Harley not too shy to tackle taboos
FEW people can make others see the funny side of racism, disability, mental health and terminal illness, but Harley Breen is a natural.
The comedian, who once called Bundy home, has a new show, Taboo, making its debut on Channel 10 tonight.
He's pictured in the centre of his cast from the show's pilot.
The four episodes feature people who have faced these issues first hand. They share their stories with Breen, who wants the public to focus on who they are as people and see past their circumstances.
"No one's normal," he said. "We're all a bit left of centre really."
The unique concept originated in Belgium and after Channel 10 aired their own version during Promo Week last year, critics raved about the hilariously honest and raw content.
"I'm interviewing people with a terminal illness and they're dying, but they gave me a whole week of their remaining life," Breen said.
"That's pretty full-on when you think about it."
Breen's ability to nail comedic timing and appreciate the serious side of these stories ensures he avoids blurring the line between a joke and going too far.
"I'm not laughing at them or encouraging bullying or anything. I try to bring a light side to an otherwise very dark journey," he said.
Breen appreciates that controversy comes with the territory of being a "white, privileged male who has it pretty easy" and hosting this kind of show. Comments on social media have already begun.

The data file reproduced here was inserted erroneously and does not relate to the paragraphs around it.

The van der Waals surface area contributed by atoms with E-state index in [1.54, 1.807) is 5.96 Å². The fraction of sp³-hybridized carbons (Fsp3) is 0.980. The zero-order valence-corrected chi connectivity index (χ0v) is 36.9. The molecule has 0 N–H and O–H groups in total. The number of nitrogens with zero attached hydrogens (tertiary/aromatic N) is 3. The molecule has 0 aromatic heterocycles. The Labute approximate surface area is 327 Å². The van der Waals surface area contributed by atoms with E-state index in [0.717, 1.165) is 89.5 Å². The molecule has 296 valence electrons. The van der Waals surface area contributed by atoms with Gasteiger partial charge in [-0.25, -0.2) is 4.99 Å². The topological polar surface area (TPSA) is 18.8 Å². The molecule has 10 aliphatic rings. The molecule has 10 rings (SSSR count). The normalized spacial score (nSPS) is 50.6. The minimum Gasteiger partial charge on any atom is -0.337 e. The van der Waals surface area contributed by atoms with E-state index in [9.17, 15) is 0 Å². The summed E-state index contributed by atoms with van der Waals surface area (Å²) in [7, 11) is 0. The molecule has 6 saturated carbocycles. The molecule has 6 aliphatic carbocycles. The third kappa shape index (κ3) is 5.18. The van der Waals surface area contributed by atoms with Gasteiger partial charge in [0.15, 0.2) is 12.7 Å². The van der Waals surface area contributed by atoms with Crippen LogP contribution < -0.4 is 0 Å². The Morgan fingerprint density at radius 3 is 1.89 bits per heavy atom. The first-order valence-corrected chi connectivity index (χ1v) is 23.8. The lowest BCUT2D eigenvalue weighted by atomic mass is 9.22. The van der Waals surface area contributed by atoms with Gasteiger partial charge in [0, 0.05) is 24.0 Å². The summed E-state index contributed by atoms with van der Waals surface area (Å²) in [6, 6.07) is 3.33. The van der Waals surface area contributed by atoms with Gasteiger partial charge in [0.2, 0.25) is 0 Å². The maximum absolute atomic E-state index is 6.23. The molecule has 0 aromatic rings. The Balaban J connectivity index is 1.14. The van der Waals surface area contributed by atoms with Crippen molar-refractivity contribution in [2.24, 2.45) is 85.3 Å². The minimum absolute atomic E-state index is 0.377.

"I see the funny side to everything - you choose what does or doesn't offend you," he said. "We're all going to die, no one is off-limits, so why not make light of that?"
This is no word of a lie. Breen is known for poking fun at himself and filling his comedy routines with content about his own battle with mental health.
"I start a comedy show with 'If you don't have a mental illness, then get the f--k out'," he muses.
"I'm not going to claim to be this guy that tries to make the world a better place. I'm an entertainer and I'm not going to do something unless it's funny."
But beneath the larrikin persona Breen portrays, he is a genuine bloke who really likes to make people laugh.
He was once a carer for people with physical disabilities, further illustrating the kind of person he is underneath the layers of what he describes as "juvenile, schoolboy humour".
After hearing some of the devastating stories, Breen admits he struggled to keep the "funny'' going.
"Lucky I've got such a great family. I had a fair few mental breakdowns and ended up calling my dad daily to talk it out," he said.
The purpose of Taboo is to demonstrate that sometimes it's more offensive to avoid the pink elephant in the room.
Episode one of Taboo airs tonight at 8.30 on Channel 10.